Nonsense: Justice has chance to do more than showboat

Surely anyone who begins a speech by announcing he “can’t do anything but tell the truth” understands he has just cued his audience to put up its guard. But Gov. Jim Justice’s spotlight grab Wednesday morning was so dishonest, disingenuous and full of self-serving nonsense that it made his publicity stunt with the dinner platter several weeks ago look like the work of a model statesman.

If half of what Justice said was an accurate reflection of the consequences or content of the budget bill approved by lawmakers, he should have vetoed it.

Of course, it was not; and that is why the governor will “let it go into law,” without putting his name on it. He appears to believe he can have his political cake and eat it, too.

He is correct about one thing: The budget that reached his desk was not perfect. There is work to do. Perhaps Senate Majority Leader Ryan Ferns, R-Ohio, has come up with the right idea in suggesting legislators should be working year-round on the state budget. And perhaps they should start work on Fiscal 2019 very soon.

It would be nice to believe the Mountain State’s governor would be a helpful, productive part of that process. Down-home accent and relatable requests for reading glasses aside, however, Justice just showed us all he is not ready to truly understand most West Virginians well enough to be part of that effort; and he is still more concerned with serving his ego than the people he was elected to lead.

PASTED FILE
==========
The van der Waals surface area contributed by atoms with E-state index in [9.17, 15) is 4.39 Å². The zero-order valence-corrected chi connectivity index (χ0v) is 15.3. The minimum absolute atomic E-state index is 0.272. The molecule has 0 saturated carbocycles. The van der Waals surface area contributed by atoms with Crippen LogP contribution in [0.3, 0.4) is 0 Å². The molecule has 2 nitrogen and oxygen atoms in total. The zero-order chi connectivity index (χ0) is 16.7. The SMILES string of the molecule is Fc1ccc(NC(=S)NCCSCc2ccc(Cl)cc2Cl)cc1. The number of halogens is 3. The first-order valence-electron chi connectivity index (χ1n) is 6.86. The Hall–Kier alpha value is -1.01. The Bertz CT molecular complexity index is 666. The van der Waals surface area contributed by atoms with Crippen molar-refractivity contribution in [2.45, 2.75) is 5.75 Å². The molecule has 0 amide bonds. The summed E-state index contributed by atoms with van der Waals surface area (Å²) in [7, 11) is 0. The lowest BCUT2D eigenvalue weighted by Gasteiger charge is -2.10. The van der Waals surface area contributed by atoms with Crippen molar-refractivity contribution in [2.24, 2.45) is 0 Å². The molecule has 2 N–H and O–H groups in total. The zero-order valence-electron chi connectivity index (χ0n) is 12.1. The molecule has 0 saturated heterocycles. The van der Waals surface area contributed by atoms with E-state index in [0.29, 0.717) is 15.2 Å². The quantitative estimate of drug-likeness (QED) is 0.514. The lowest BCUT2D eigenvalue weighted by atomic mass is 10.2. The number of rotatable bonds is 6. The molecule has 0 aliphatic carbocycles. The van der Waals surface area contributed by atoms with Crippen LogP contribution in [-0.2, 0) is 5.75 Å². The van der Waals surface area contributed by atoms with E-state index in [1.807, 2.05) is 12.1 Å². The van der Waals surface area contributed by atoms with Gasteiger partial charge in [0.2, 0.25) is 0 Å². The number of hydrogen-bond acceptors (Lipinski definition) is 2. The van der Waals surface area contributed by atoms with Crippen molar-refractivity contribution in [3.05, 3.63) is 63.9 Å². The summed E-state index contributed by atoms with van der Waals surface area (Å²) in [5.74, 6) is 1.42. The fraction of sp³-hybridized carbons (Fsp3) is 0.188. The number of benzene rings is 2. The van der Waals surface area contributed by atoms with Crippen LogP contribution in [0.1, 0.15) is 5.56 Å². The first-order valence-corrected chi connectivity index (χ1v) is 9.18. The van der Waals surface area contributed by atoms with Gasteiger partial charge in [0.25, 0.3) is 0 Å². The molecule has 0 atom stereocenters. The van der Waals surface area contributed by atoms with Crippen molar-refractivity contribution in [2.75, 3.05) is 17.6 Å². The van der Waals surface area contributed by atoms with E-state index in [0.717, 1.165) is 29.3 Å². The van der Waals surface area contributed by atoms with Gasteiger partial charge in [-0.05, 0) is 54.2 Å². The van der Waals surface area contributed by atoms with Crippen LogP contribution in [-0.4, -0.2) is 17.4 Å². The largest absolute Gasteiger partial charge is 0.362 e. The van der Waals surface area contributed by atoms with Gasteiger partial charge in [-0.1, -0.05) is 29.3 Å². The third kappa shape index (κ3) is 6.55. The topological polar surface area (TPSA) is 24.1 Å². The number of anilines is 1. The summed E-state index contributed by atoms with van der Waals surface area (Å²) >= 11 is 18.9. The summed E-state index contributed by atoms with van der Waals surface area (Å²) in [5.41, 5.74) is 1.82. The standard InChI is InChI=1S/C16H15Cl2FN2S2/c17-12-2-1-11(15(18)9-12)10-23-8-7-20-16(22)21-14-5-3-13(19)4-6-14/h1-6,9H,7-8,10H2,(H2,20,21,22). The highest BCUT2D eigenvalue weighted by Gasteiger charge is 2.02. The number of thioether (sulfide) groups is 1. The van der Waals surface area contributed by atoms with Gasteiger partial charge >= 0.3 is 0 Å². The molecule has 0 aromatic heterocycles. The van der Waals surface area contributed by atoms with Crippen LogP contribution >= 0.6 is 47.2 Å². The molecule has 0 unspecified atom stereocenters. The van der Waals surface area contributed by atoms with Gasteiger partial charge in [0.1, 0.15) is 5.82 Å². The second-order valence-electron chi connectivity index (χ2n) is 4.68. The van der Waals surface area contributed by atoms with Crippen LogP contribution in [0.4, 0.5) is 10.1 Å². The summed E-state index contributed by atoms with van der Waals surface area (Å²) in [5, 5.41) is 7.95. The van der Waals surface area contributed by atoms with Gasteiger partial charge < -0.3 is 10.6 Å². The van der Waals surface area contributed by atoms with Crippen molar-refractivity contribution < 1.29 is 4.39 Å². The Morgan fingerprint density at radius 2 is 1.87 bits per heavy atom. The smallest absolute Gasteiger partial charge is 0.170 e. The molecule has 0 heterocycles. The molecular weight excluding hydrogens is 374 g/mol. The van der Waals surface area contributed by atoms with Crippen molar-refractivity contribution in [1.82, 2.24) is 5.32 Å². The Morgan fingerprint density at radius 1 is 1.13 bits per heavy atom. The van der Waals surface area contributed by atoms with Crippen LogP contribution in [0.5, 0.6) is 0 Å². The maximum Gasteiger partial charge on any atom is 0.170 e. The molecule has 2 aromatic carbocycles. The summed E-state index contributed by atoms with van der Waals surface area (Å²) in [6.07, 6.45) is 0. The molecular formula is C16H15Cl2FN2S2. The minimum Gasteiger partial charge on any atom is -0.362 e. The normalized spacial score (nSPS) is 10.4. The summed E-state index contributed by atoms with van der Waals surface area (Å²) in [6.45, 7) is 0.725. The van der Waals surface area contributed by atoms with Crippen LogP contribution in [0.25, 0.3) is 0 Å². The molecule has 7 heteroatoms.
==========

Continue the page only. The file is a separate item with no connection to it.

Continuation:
Lawmakers handed Justice a budget designed to avoid placing any more burden on a struggling population than necessary, while giving the governor what he asked for in the form of tax increases to fund road and bridge improvements, and other efforts to rebuild our crumbling infrastructure. And, again, he is allowing the budget to become law.

“Traditional” has kept West Virginia dead last, according to Justice; and he uses that as an excuse to behave in a way only the kindest commentators would call nontraditional. He has got an opportunity now to do good work for the state he serves, if he decides to drop the stubborn showboat routine.

Rest assured, governor, voters will welcome the change.

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